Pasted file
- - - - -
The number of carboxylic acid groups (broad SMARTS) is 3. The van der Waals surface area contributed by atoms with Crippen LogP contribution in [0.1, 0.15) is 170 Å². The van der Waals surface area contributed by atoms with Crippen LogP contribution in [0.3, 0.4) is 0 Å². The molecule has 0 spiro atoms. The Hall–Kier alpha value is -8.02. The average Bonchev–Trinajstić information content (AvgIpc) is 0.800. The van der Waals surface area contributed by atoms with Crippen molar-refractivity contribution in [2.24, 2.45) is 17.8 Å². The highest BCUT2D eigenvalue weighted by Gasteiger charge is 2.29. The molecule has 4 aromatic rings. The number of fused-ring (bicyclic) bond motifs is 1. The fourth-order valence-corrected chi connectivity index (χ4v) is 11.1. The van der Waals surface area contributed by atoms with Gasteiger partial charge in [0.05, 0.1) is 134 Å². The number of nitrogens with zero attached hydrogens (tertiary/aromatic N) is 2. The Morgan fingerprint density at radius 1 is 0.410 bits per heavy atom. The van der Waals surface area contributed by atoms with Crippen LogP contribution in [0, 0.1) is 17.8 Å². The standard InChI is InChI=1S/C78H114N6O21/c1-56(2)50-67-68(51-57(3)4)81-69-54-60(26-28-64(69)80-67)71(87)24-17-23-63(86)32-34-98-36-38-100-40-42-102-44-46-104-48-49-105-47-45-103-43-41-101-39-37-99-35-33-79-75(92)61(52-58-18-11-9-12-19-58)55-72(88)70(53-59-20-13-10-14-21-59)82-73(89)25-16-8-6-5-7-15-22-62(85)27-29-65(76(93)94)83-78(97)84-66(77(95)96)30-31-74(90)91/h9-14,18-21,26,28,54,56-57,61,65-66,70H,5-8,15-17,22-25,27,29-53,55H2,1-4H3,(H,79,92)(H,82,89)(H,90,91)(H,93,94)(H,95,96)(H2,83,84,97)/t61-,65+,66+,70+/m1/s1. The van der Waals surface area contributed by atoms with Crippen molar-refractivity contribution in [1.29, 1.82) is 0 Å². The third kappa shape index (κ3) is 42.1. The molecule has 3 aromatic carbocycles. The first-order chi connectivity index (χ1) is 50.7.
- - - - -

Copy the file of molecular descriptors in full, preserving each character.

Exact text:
The number of carboxylic acid groups (broad SMARTS) is 3. The van der Waals surface area contributed by atoms with Crippen LogP contribution in [0.1, 0.15) is 170 Å². The van der Waals surface area contributed by atoms with Crippen LogP contribution in [0.3, 0.4) is 0 Å². The molecule has 0 spiro atoms. The Hall–Kier alpha value is -8.02. The average Bonchev–Trinajstić information content (AvgIpc) is 0.800. The van der Waals surface area contributed by atoms with Crippen molar-refractivity contribution in [2.24, 2.45) is 17.8 Å². The highest BCUT2D eigenvalue weighted by Gasteiger charge is 2.29. The molecule has 4 aromatic rings. The number of fused-ring (bicyclic) bond motifs is 1. The fourth-order valence-corrected chi connectivity index (χ4v) is 11.1. The van der Waals surface area contributed by atoms with Gasteiger partial charge in [0.05, 0.1) is 134 Å². The number of nitrogens with zero attached hydrogens (tertiary/aromatic N) is 2. The Morgan fingerprint density at radius 1 is 0.410 bits per heavy atom. The van der Waals surface area contributed by atoms with Crippen LogP contribution in [0, 0.1) is 17.8 Å². The standard InChI is InChI=1S/C78H114N6O21/c1-56(2)50-67-68(51-57(3)4)81-69-54-60(26-28-64(69)80-67)71(87)24-17-23-63(86)32-34-98-36-38-100-40-42-102-44-46-104-48-49-105-47-45-103-43-41-101-39-37-99-35-33-79-75(92)61(52-58-18-11-9-12-19-58)55-72(88)70(53-59-20-13-10-14-21-59)82-73(89)25-16-8-6-5-7-15-22-62(85)27-29-65(76(93)94)83-78(97)84-66(77(95)96)30-31-74(90)91/h9-14,18-21,26,28,54,56-57,61,65-66,70H,5-8,15-17,22-25,27,29-53,55H2,1-4H3,(H,79,92)(H,82,89)(H,90,91)(H,93,94)(H,95,96)(H2,83,84,97)/t61-,65+,66+,70+/m1/s1. The van der Waals surface area contributed by atoms with Crippen molar-refractivity contribution in [1.29, 1.82) is 0 Å². The third kappa shape index (κ3) is 42.1. The molecule has 3 aromatic carbocycles. The first-order chi connectivity index (χ1) is 50.7.